Posts Tagged ‘IRS scam’

Senior Scam Prevention and Aging Committee Fraud Book

The book is available on line or anyone can call the Fraud Hotline (1-855-303-9470) to request a free hard copy.

Access online copy by clicking image


Senator Collins’ office has also sent copies to senior centers and community centers across the state.


Protect yourself against scams before filing taxes



Posted Jan. 25, 2016, at 11:18 a.m.
Federal officials have termed them the biggest scams ever. Together, they cost consumers billions of dollars every year. And they use people’s fear of the Internal Revenue Service as a weapon.

The first starts with an unexpected phone call. You’re told that you owe taxes and must pay immediately or you’ll be jailed. What do you do?

An IRS official says, just hang up … it’s a scam.

Hundreds of thousands of consumers have received multiple calls from different people, all posing as either IRS officials or law enforcement agents. All the callers claim that legal action is certain, unless they receive money via wire right away. A demand for immediate payment is the second tipoff that it’s a hoax.

The first was the threat of imprisonment.

The IRS does not typically call a taxpayer; the agency begins by sending a letter. It also does not seek payment by way of prepaid cards, and it does not have agents standing by with arrest warrants in case the taxpayer hesitates.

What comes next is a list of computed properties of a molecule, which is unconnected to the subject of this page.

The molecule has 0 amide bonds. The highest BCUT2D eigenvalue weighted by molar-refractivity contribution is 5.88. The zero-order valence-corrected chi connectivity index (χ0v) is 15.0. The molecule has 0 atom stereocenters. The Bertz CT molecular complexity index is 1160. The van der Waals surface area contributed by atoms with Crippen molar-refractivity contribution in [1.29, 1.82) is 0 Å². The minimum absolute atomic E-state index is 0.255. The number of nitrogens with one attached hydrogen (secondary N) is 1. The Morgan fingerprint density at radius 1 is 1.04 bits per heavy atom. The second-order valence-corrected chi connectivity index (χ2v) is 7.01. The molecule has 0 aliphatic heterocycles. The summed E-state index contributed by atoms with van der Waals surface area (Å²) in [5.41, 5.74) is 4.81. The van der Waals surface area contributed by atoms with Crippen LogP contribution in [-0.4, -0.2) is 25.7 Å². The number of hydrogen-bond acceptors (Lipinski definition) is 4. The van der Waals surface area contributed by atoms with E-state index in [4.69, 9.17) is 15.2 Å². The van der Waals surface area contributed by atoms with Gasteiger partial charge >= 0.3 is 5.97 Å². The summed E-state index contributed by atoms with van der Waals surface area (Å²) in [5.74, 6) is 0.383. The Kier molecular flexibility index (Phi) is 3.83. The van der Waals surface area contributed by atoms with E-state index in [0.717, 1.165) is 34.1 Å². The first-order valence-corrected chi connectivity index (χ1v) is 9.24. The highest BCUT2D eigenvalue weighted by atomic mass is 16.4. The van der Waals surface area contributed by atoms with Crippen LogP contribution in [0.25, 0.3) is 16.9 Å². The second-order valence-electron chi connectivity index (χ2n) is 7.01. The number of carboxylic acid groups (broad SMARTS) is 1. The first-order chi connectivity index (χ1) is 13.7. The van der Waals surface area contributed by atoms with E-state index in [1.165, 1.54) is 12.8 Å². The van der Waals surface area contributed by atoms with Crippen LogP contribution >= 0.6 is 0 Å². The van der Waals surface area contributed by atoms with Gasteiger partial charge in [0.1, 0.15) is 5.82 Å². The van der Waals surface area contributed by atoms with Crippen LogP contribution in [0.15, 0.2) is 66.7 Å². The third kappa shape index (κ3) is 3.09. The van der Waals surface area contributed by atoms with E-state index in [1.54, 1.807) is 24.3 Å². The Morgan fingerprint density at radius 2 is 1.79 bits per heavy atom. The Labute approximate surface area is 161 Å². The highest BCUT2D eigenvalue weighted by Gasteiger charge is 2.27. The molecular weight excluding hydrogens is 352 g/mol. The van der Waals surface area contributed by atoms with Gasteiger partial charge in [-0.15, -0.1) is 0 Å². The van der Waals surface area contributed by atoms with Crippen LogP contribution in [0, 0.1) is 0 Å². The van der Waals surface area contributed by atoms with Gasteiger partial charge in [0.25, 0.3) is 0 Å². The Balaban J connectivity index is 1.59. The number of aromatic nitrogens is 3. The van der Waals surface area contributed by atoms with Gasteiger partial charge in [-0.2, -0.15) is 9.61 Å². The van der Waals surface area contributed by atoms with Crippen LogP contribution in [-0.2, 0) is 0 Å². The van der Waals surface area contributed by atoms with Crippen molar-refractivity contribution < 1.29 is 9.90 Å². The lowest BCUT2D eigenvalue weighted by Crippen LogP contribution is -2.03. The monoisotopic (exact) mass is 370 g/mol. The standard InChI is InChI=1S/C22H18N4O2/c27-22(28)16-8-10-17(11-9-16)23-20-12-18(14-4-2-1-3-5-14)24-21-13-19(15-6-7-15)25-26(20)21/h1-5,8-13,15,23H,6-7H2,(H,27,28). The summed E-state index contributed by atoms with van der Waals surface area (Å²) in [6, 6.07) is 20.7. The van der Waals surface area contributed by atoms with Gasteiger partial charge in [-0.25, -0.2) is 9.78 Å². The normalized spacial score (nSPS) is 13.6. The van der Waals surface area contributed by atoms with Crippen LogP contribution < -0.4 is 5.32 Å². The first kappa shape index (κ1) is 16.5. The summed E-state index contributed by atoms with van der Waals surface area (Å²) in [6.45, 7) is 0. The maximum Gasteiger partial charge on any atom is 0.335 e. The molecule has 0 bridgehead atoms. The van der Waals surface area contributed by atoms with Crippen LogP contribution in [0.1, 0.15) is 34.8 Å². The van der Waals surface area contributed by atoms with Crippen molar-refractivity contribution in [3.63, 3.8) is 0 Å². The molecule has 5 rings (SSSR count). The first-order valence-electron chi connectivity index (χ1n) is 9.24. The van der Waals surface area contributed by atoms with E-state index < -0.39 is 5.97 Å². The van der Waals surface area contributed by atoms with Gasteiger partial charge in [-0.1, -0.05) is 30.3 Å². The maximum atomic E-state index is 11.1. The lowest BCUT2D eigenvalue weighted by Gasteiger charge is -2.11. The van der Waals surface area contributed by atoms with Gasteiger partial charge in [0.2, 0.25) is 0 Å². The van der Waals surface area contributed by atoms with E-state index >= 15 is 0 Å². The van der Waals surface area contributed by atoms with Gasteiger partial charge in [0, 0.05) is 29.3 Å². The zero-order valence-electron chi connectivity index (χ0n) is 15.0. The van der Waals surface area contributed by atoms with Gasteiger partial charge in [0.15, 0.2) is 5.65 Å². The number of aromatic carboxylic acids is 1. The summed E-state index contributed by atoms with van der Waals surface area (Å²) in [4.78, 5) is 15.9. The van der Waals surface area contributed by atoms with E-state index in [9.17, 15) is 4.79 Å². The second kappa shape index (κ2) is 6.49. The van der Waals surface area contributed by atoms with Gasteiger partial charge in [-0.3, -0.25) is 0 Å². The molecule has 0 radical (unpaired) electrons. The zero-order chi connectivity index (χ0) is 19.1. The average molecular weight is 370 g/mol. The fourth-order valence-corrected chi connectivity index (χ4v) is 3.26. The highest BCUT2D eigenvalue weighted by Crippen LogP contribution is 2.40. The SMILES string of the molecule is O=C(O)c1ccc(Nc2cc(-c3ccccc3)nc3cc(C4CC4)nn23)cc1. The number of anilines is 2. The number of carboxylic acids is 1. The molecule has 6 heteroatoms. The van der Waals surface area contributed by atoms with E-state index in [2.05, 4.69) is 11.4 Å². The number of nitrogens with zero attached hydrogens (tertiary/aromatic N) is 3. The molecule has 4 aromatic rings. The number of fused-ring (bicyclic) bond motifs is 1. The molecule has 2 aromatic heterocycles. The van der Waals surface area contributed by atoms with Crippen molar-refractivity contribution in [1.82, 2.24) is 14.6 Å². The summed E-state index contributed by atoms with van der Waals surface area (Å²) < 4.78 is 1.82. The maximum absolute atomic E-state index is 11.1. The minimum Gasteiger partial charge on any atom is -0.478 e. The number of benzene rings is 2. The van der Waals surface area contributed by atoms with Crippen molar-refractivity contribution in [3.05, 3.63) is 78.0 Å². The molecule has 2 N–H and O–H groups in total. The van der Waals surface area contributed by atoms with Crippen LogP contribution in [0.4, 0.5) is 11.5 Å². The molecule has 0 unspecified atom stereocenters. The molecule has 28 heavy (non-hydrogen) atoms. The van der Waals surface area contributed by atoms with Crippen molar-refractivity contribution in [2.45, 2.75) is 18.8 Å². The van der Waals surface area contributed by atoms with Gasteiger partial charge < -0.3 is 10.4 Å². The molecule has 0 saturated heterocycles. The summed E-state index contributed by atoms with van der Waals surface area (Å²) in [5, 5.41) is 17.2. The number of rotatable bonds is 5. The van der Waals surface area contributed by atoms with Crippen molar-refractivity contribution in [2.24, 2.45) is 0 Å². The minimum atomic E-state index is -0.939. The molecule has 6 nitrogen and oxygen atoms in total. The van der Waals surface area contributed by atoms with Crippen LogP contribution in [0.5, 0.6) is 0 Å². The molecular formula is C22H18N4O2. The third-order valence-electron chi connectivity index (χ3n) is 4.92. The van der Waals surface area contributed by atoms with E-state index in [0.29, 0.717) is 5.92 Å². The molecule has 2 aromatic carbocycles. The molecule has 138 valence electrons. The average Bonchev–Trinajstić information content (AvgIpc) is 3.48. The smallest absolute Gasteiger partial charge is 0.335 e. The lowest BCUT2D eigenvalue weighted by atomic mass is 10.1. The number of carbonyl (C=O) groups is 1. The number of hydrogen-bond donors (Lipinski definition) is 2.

The criminals who use these techniques can be abusive, even threatening to hurt their victims. These hoax calls may originate halfway around the world — although a spoofed phone number may make them appear nearby — and any threatened action rarely happens.

The second major hoax involves the filing of a phony tax return. If a thief steals your name, birthdate and Social Security number, he or she can file a bogus return in your name. If the IRS doesn’t catch it, the agency might send a refund to the crook; it may not be until you file your legitimate return that the fraud is discovered.

The IRS has trained thousands of employees to help possible victims. It has also put in place a number of preventive measures, most of which it won’t discuss in order not to assist the scammers. In a public message last week, the IRS said it has teamed up with the states and tax preparers to “stop fraudulent returns at the door.”

One new piece of information from tax software providers will be the amount of time it took to prepare a return. That could be a tipoff when computer-generated returns are fraudulent and have been filed by the hundreds or thousands.